fabs = 1 instead fabs = 0.9 in Eq. (45)

Mevap,sp and Tsp < 0.3%

Different Cd values in Eqs. (15)–(17)

Mevap,sp and Tsp < 0.3% Maximum travel distance < 8%

Z0 (0.0002 and 0.005) and YR (4–10) in Eq. (13)

Mevap,sp and Tsp < 0.1%

Table 3 Literature sprinkler data set used for the comparison analysis.

Flow rate leaving the nozzle (m3 /s) Nozzle diameter (mm) Angle of the exiting jet ˛ (◦ )a Nozzle height (m) Air temperature (◦ C) Wind (m/s) a

Edling (1985) data

Thompson et al. (1993) data

1.4 × 10−4 3.96 10 1.22 2.44 29.4 0

5.5 × 10−4 4.76 25 4.5 38 0

The angle ˇ is assumed to be equal to 0.

3.2.1. Water drops simulations In this section two types of simulations were considered: one to validate the drop trajectory predictions (through ballistic theory), and another to validate the evaporation model. 3.2.1.1. Trajectory simulations. With the purpose of evaluating how reliable the model trajectory prediction is, it was considered data retrieved from Lorenzini (2004), which uses in its simulations original data from Edling (1985) and from Thompson et al. (1993), for no wind situations. From all cases presented only the ones indicated in Table 3 were considered, due to its similarity with our spraying conditions. In order to perform the required simulations the model was adapted to consider water instead of a brine solution. In Fig. 4 the travel distances predicted by our model are presented using as an input the mentioned literature data given in Table 3, against Lorenzini (2004), Thompson et al. (1993) and Edling (1985) results, for drop diameters from 0.3 to 5.1 mm.

3.2. Model validation In order to validate the developed model, it were compared its predictions, obtained through dynamic simulation, with data retrieved from literature referring to water drops, as well as measured values in the Portuguese industry referring to brine solution spraying.

Fig. 4. Travel distance for water drops obtained with our model against Lorenzini (2004), Thompson et al. (1993) and Edling (1985) results, for the data shown in Table 2.

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Table 4 Total mean deviations of the travel distances values obtained by this work, by Lorenzini (2004), by Thompson et al. (1993) and Edling (1985).

Lorenzini Thompson/Edling (%) This work Thompson/Edling (%) This work Lorenzini (%)

Edling (1985) data

Thompson et al. (1993) data

h0 = 1.22 m

h0 = 2.44 m

h0 = 4.5 m

5.3 4.1 4.4

4.0 4.2 5.3

26.6 11.7 19.7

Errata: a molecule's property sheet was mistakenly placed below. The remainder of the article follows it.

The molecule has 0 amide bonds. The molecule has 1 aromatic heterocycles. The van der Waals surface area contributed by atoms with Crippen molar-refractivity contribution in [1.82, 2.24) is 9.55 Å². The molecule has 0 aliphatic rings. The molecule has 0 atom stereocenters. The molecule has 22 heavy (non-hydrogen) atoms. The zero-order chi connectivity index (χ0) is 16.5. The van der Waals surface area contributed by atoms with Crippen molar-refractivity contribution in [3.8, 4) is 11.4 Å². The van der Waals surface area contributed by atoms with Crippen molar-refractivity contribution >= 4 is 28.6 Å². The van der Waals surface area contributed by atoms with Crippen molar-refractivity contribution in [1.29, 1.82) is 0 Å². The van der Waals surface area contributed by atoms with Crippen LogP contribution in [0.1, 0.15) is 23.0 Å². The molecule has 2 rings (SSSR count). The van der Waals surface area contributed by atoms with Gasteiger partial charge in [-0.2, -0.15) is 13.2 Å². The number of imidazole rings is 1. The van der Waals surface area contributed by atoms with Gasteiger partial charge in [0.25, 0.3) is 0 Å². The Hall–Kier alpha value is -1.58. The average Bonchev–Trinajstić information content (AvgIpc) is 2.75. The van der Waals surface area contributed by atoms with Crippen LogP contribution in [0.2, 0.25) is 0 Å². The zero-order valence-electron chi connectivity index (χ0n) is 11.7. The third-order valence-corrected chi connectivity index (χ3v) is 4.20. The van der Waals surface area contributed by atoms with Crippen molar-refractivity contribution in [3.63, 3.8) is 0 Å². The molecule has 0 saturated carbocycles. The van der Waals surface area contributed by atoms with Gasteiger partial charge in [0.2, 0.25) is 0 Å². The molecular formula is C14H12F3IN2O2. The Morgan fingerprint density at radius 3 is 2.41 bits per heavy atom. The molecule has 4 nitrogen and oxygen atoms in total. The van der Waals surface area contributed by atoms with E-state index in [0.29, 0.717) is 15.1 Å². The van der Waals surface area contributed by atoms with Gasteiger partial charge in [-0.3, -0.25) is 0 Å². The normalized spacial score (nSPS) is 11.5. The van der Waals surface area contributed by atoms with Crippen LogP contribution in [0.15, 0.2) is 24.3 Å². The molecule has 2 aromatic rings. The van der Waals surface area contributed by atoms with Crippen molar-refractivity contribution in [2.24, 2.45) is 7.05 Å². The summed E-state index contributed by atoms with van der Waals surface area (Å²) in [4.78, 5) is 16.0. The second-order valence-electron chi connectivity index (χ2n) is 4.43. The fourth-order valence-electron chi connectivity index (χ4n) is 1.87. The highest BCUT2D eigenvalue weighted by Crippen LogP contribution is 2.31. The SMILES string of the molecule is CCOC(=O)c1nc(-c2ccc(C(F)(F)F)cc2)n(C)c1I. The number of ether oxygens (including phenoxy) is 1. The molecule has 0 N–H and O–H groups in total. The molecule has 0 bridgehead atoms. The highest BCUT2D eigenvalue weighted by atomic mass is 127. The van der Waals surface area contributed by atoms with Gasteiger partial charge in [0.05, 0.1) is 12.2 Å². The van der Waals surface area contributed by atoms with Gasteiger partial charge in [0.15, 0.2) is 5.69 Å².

As it can be seen in Fig. 4, the model shows good agreement, both qualitatively and quantitatively, with the other author’s values. Using Thompson data, for drop diameters inferior to 2 mm, model predictions are more similar to his results, however for higher drop diameters are closest to Lorenzini values. The same is verified when Edling data is used, that is, the predicted travel distances are closest to Lorenzini results for higher drops diameters, and to Edling results otherwise. A higher deviation is obtained with the largest drop diameter, when considering a nozzle height of 2.44 m. Table 4 presents the total mean deviations of the travel distances values accounting for all drops diameters. Globally, the developed model predictions are closest to Edling (1985) and Thompson et al. (1993) results. 3.2.1.2. Evaporation simulations. In order to validate the presented evaporation model part, water evaporation rates of individual water droplets measured by Kincaid (1989), under different air temperature, humidity and velocity conditions were compared against the developed model predictions. These measurements were made in a small wind tunnel, in which the drop is suspended and where it is possible to control and measure air temperature, humidity and velocity. Kincaid (1989) used a volumetric technique that allows obtaining the initial and final drop volume, with evaporating times of 10–120 s, and therefore allowing to calculate the mentioned water evaporation rates. To perform these comparisons it was necessary, once again, to adapt the developed model to consider water instead of the brine solution. In this case it was also required to impose a constant relative drop velocity VR equal to air velocity, instead of calculating it through Eq. (9), to reproduce the experiments conditions. For each drop, simulation time is given by the measured evaporating time, instead of being obtained through ballistic theory. Fig. 5 presents the water loss rates predicted through simulation by our model against measured values by Kincaid (1989), for a set of selected data corresponding to drop diameters from 0.7 to 1.6 mm, and to different atmospheric conditions. It was considered